Whenever I am checking out new sites, I always get thinking about things people shouldn’t do on their own blogs, or the mistakes I made when I first started blogging.
13 Things A Blogger Shouldn’t Do
Some are design elements, content formatting and just plain publishing. I’m sure there are a lot more, but as you review your own blog, keep these 13 things in mind.
There is nothing worse than a blog that is not user-friendly. You can have stellar content, but if it’s hard to access, if your blog is clunky and navigation problems turn your readers away, well, what’s the point?
Don’t clutter your navigation bar with too many choices.
Like the 5-year-old who is offered 12 choices of ice cream flavors, most readers are paralyzed if they are confronted with too many options. And when they pause in indecision, the normal reaction is to just get the heck out of there because things are becoming way too complicated.
Make sure people know who you are and what you do right away.
I’m a fan of knowing what the heck a blog is about when I land on it. Whether it’s your header, the name of your blog or your tagline, give it to me quickly and simply.
Don’t go on bold or italicize overload.
The best use of bolds and italics is when you want to highlight a thought or point. But all italics is very hard to read. Use these formats sparingly and only when you want your readers to focus on an important piece of content.
Don’t add social media connection icons if you aren’t active on those platforms.
This would seem like a no-brainer, but I actually have clients ask me to put “those cool buttons” on their blog. Sometimes when I ask them, “Do you tweet regularly?,” they’ll say, “I don’t actually have a Twitter account, but I noticed them on my friend Mary’s site and I liked them.” Hmmm.
Don’t Bury your contact info deep in the footer in 6-point font.
If it isn’t big and in-their-face, they are not going to search for it. Make it super easy to contact you because if you don’t, well, that defeats the purpose of your blog. At the minimum, make it highly visible—on your homepage, in your navigation bar, and in a link on your about page.
Don’t spell out your email address so the harvesters can sneak in and grab it.
These annoying people are looking for ways to build their email lists, send bulk mail, sell products for profit, and even commit fraud through phishing and other schemes. Some effective ways to stop harvesting are to spell out the words “dot” and “com” or put your email address in an image.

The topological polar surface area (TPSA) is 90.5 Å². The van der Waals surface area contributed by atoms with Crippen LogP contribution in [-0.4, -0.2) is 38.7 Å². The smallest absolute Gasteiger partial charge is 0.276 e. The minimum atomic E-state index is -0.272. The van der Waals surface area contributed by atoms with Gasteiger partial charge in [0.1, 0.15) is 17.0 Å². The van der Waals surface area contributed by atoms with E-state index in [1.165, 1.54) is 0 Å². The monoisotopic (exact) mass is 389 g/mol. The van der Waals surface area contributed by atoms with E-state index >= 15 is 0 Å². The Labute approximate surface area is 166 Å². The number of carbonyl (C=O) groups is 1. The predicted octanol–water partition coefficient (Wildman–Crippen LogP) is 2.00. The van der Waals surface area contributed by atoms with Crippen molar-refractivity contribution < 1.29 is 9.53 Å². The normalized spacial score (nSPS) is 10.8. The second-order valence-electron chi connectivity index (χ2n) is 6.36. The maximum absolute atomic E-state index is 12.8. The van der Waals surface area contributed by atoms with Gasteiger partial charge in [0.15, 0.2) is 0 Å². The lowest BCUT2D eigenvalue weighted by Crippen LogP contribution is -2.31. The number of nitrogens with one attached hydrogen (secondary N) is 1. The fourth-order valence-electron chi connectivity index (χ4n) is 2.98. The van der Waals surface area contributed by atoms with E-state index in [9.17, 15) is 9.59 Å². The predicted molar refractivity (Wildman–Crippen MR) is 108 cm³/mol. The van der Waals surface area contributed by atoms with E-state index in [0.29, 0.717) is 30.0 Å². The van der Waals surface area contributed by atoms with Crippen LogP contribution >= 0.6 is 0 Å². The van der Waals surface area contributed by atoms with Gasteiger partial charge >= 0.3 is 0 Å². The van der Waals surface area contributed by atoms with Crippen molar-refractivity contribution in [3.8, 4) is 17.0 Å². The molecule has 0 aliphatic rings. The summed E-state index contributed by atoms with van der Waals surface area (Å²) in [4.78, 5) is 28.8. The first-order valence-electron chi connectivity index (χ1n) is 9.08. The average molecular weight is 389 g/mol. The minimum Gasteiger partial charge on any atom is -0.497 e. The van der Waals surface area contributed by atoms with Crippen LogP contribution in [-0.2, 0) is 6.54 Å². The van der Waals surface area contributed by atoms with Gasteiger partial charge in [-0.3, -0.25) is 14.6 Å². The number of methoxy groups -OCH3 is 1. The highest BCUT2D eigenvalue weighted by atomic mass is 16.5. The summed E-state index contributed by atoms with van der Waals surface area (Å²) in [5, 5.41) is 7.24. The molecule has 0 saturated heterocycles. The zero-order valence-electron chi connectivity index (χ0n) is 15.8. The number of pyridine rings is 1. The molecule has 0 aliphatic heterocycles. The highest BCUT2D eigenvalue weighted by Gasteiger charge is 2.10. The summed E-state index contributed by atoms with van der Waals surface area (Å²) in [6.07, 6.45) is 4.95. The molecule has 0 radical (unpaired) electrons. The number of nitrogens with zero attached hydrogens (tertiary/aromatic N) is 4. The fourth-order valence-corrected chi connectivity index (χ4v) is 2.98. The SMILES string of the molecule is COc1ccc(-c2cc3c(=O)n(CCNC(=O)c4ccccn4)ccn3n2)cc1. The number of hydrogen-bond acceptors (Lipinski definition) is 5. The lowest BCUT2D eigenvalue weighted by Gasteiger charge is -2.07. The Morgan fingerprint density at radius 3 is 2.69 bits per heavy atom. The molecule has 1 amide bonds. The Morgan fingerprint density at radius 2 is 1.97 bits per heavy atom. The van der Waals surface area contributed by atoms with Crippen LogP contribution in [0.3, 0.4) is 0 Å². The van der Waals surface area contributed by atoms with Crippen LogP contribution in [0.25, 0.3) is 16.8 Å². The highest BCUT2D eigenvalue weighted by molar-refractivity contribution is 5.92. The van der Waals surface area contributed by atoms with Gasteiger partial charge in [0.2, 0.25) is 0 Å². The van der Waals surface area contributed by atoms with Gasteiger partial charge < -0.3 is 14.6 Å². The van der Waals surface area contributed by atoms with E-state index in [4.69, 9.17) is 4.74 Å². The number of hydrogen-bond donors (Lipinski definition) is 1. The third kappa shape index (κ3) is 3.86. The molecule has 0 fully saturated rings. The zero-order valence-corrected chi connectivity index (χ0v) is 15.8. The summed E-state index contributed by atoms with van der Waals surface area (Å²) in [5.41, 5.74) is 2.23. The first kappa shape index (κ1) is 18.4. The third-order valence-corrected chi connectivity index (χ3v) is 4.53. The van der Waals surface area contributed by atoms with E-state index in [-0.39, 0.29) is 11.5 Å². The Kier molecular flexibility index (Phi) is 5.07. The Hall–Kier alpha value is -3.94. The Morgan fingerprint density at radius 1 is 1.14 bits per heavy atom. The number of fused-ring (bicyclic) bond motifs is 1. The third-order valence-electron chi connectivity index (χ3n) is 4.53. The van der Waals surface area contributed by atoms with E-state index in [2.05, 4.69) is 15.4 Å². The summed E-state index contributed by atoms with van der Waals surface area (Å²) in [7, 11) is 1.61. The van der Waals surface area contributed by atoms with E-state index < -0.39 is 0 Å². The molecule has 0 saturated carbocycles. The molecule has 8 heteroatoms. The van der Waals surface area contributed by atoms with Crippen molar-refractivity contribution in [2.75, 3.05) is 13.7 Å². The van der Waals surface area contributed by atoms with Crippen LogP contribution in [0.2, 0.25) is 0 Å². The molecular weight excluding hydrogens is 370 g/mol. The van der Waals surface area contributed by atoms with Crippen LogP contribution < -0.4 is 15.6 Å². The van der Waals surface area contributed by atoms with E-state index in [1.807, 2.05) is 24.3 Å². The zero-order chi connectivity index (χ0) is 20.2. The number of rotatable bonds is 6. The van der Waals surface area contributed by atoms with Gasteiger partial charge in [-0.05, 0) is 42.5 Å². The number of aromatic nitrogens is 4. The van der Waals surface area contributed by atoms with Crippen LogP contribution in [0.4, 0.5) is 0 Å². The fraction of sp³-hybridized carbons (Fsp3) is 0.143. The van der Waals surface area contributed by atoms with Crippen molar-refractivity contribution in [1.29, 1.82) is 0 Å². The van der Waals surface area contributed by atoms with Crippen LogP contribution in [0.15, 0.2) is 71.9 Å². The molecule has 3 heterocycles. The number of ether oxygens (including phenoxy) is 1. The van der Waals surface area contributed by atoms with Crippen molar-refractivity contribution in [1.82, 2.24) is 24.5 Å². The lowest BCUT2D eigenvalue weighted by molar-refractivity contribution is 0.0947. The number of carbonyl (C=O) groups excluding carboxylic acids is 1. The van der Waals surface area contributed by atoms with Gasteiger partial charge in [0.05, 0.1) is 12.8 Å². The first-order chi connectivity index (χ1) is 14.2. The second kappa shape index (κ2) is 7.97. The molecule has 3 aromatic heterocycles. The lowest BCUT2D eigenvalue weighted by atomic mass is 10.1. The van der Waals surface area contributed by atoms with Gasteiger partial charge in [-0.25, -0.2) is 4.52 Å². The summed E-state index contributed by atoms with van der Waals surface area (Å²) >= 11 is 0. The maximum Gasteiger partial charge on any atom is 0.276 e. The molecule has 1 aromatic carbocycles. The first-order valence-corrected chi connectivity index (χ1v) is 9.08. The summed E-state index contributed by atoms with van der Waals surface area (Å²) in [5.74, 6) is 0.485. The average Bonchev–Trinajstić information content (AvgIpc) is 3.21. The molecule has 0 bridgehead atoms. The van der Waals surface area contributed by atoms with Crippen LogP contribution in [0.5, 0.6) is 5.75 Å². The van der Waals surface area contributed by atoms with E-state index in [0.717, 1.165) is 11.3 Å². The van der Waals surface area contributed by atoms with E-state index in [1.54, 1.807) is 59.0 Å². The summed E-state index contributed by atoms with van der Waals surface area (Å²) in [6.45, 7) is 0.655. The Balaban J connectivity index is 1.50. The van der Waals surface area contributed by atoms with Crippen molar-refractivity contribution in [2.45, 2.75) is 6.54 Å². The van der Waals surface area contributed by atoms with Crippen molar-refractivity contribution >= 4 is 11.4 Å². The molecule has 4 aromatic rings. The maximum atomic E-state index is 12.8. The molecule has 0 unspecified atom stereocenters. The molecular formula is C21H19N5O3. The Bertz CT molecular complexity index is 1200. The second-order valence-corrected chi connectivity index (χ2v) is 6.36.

Don’t clutter your sidebars with useless widgets.
Amazing as it seems, some bloggers are still in the world of what-I-like instead of what-my-readers-will-like. Every widget should serve a purpose and contribute to the goal of keeping readers on your site and moving them toward more of your content. So no “Top 10 Elvis Songs,” or “Daily Temperatures in Belize,” unless they have something to do with your site’s content (for instance, a blog about 50s rock and roll or a Central American travel blog). And consider using custom sidebars.
Don’t forget to make it easy for people to subscribe to your blog.
If you goal is to build an email list, make sure people can easily sign up to your blog. This can be done in the sidebar, at the end of posts, or yes, even a popup. Maybe it’s as simple as a menu item. If not, even a simple RSS icons will suffice.
Don’t show your Facebook or Twitter feed if the last time you posted something was 6 months ago and it was what you ate for breakfast.
Be active and current on the social media platforms you choose to connect with readers. They should serve as voices to extend your blog’s brand. People who visit your blog and decide to follow you will likely be wanting to know more about what you blog about. The people who care about your personal life and pleasures, they will find you anyway.
Don’t forget to add share buttons and make it easy for readers to share your content.
Sure, people aren’t sharing as much via these buttons, but don’t make them search for ways to push your content out when they are ready. If they can do it in one click, they will be more likely to pass your excellent content along to others in their networks.
Don’t use large, dark backgrounds with lots of hard-to-read white text.
Aside from making you look so 1990s, a blog with white letters on a black background will have most people looking cross-eyed after about five seconds. I am surprised at how often I still see this.
Don’t create a stiff and boring About Page.
It if often the second-highest viewed page on your blog, after your homepage. This is your chance to let your readers in closer and show them some of your personality. Remember, your goal is to be so intriguing that they will want to contact you.
And finally, don’t hit that publish button on a blog post until you are ready to send it out into the world.
Remember, once it’s out there, there’s no going back. If you have doubts, refrain from hitting that button right away. Let it sit a while and come back to it.
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